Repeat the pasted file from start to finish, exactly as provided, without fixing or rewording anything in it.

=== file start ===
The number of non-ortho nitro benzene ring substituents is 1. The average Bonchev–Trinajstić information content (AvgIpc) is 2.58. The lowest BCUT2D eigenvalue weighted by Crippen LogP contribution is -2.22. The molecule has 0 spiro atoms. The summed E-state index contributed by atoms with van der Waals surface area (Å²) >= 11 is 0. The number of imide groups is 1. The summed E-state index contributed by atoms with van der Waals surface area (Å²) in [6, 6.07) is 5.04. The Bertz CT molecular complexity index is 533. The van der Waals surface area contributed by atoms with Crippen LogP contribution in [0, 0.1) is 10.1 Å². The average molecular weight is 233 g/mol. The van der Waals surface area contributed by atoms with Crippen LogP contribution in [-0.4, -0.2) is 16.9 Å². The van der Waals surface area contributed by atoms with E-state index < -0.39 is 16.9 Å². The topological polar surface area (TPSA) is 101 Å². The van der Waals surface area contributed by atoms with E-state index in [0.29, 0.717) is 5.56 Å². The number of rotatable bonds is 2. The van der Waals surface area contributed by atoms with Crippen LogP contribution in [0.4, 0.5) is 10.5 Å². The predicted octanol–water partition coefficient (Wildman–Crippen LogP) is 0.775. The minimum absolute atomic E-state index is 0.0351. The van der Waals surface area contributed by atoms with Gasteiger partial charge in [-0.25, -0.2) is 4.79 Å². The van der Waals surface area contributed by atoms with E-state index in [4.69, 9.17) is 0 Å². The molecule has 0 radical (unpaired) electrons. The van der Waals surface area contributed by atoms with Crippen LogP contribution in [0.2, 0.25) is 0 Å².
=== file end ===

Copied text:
The number of non-ortho nitro benzene ring substituents is 1. The average Bonchev–Trinajstić information content (AvgIpc) is 2.58. The lowest BCUT2D eigenvalue weighted by Crippen LogP contribution is -2.22. The molecule has 0 spiro atoms. The summed E-state index contributed by atoms with van der Waals surface area (Å²) >= 11 is 0. The number of imide groups is 1. The summed E-state index contributed by atoms with van der Waals surface area (Å²) in [6, 6.07) is 5.04. The Bertz CT molecular complexity index is 533. The van der Waals surface area contributed by atoms with Crippen LogP contribution in [0, 0.1) is 10.1 Å². The average molecular weight is 233 g/mol. The van der Waals surface area contributed by atoms with Crippen LogP contribution in [-0.4, -0.2) is 16.9 Å². The van der Waals surface area contributed by atoms with E-state index < -0.39 is 16.9 Å². The topological polar surface area (TPSA) is 101 Å². The van der Waals surface area contributed by atoms with E-state index in [0.29, 0.717) is 5.56 Å². The number of rotatable bonds is 2. The van der Waals surface area contributed by atoms with Crippen LogP contribution in [0.4, 0.5) is 10.5 Å². The predicted octanol–water partition coefficient (Wildman–Crippen LogP) is 0.775. The minimum absolute atomic E-state index is 0.0351. The van der Waals surface area contributed by atoms with Gasteiger partial charge in [-0.25, -0.2) is 4.79 Å². The van der Waals surface area contributed by atoms with E-state index in [4.69, 9.17) is 0 Å². The molecule has 0 radical (unpaired) electrons. The van der Waals surface area contributed by atoms with Crippen LogP contribution in [0.2, 0.25) is 0 Å².